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San Diego Author Shares Stories Of 15 Years Of Adventures On The High Seas

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A boat builder was approached to build a custom catamaran for a wealthy Belgian man and his family and it turned into a 15-plus-year adventure that spans 118,000 miles to some of the remotest places on the planet.

Speaker 1: 00:00 To many people. It must sound like a dream come true. Getting away from routine cell phones everyday life and sailing into adventures on the sea. That's exactly how San Diego boatbuilder. Lou Mauer has spent much of the last 15 years. The family who asked him to build a beautiful 80 foot catamaran also asked him to become its captain as they took their kids on a series of adventures in the South sea islands and beyond. Now, Mauer has written a book about those journeys and the vessel that started at all called Milana Lou Mauer. Welcome. Well thank you. Tell us about the Mo Ana, how the catamaran, how it looked and what it was capable of.

Speaker 2: 00:45 Well, it, it, it's a very special boat. It had to be, it had to be capable of traveling across oceans, which required tremendous range. It had to be self sufficient in remote places where there would be no support services. There'll be certainly no coast guard or any help if anything went wrong. And it also had to be, um, it had to be five-star inside. It had to be. It had to represent the best, uh, of accommodations for the family. And it had to have equipment that was totally fail safe with ultimate backup systems and, and everything that required to, to spend long periods of time in very remote places.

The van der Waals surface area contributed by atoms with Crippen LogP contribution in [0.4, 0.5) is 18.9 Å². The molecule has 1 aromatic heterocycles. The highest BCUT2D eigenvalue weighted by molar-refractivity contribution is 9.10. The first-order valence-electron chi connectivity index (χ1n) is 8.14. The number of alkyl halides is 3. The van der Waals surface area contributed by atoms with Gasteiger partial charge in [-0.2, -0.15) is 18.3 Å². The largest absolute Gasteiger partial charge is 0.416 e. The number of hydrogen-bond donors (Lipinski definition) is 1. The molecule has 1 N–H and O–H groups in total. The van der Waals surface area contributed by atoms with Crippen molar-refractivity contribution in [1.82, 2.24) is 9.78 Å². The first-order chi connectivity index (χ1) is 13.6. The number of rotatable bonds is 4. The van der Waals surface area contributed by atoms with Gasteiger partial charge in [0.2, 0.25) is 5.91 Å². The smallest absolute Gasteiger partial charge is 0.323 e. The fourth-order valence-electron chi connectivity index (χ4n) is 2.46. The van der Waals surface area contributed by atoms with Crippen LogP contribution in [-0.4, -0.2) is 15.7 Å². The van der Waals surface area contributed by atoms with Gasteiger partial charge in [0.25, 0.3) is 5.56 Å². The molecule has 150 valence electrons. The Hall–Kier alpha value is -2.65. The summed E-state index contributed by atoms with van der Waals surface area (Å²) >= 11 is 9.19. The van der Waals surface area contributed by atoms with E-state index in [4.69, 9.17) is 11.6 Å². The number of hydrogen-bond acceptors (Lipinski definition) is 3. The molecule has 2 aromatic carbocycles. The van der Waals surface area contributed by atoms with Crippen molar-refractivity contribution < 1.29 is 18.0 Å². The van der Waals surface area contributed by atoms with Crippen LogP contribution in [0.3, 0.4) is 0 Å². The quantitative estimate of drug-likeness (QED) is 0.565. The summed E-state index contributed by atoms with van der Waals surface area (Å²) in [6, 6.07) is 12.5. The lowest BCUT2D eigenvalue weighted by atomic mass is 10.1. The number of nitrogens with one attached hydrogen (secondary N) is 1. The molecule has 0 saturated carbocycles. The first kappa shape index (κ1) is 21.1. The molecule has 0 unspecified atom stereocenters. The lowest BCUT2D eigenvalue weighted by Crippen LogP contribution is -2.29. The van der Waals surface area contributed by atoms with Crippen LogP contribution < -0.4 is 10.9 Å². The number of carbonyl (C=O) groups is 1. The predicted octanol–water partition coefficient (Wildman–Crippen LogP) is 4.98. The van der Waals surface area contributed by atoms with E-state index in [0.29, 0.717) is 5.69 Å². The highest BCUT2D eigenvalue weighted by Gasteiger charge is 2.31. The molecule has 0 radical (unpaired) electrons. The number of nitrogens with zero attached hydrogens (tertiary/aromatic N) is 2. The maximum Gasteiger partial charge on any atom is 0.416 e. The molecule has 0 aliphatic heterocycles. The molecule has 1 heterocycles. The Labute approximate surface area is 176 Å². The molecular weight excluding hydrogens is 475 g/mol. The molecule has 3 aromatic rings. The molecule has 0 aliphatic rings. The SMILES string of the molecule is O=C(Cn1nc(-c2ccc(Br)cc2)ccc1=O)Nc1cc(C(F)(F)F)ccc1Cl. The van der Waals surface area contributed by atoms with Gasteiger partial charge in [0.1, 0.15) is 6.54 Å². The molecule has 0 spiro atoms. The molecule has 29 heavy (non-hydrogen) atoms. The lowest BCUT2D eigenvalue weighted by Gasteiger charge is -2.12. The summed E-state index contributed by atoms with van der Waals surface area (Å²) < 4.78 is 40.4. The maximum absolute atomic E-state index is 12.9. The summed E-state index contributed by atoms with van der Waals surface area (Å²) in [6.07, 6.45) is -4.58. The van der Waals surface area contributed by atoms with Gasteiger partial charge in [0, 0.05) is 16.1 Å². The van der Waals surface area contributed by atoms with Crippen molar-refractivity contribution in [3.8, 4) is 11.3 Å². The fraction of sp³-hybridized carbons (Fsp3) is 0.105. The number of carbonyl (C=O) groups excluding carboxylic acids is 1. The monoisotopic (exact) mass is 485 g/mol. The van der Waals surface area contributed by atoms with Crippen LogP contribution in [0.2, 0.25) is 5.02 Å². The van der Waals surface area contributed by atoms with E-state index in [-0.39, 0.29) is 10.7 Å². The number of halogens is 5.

Speaker 1: 01:27 Now, the boat was commissioned by the head of a Belgian family who also asked you to captain it. What did this family want to do?

Speaker 2: 01:36 Well, it started with a dream. Um, this man had an incredible dream to take his children to these far away places before they were discovered and changed forever. And that required this very, very special boat. But beyond that, um, to do it, this man had to, had to do something very, very different, which separates the people that keep their boats in marinas year-round, week after week, and never go anywhere. Because to do what we did, you have to have a, an extraordinary boat. You have to have a professional crew. You have to have the resources and the time, the imagination and the courage and, and all of those things are required to do what what we did. Um, and which explains why we rarely saw any other boats where we went.

Speaker 1: 02:31 No, as I say, for the next 15 years, you, your crew and the family with their four children would visit some of the most remote places on earth. As you say, you just didn't see any other boats or any other people visiting these places. What were some of those places?

Speaker 2: 02:48 Well, everyone has heard of, you know, places like Australia or New Zealand or even places like, uh, the Solomon Islands, but within those places, or I should say around those places are the remote atolls in islands that we visited with names like rally Shoals and Kimberly's and, and, uh, IGA, Matt hall, uh, Osprey reef. These are places that, that no one, no one knows about, but, uh, they are within the areas of, of these, these major islands. And because of that, that's why we, we didn't see anybody there. What were some of the highlights for you? Probably the most long lasting and enduring, uh, memories where our, our, um, interactions with the natives, the natives were so kind and, and, uh, accommodating and friendly and the effect that it had on the children as they grew up was, was quite remarkable. Well, yeah, I mean, they did grow up on this boat for 15 years, but I mean, they weren't on it all the time.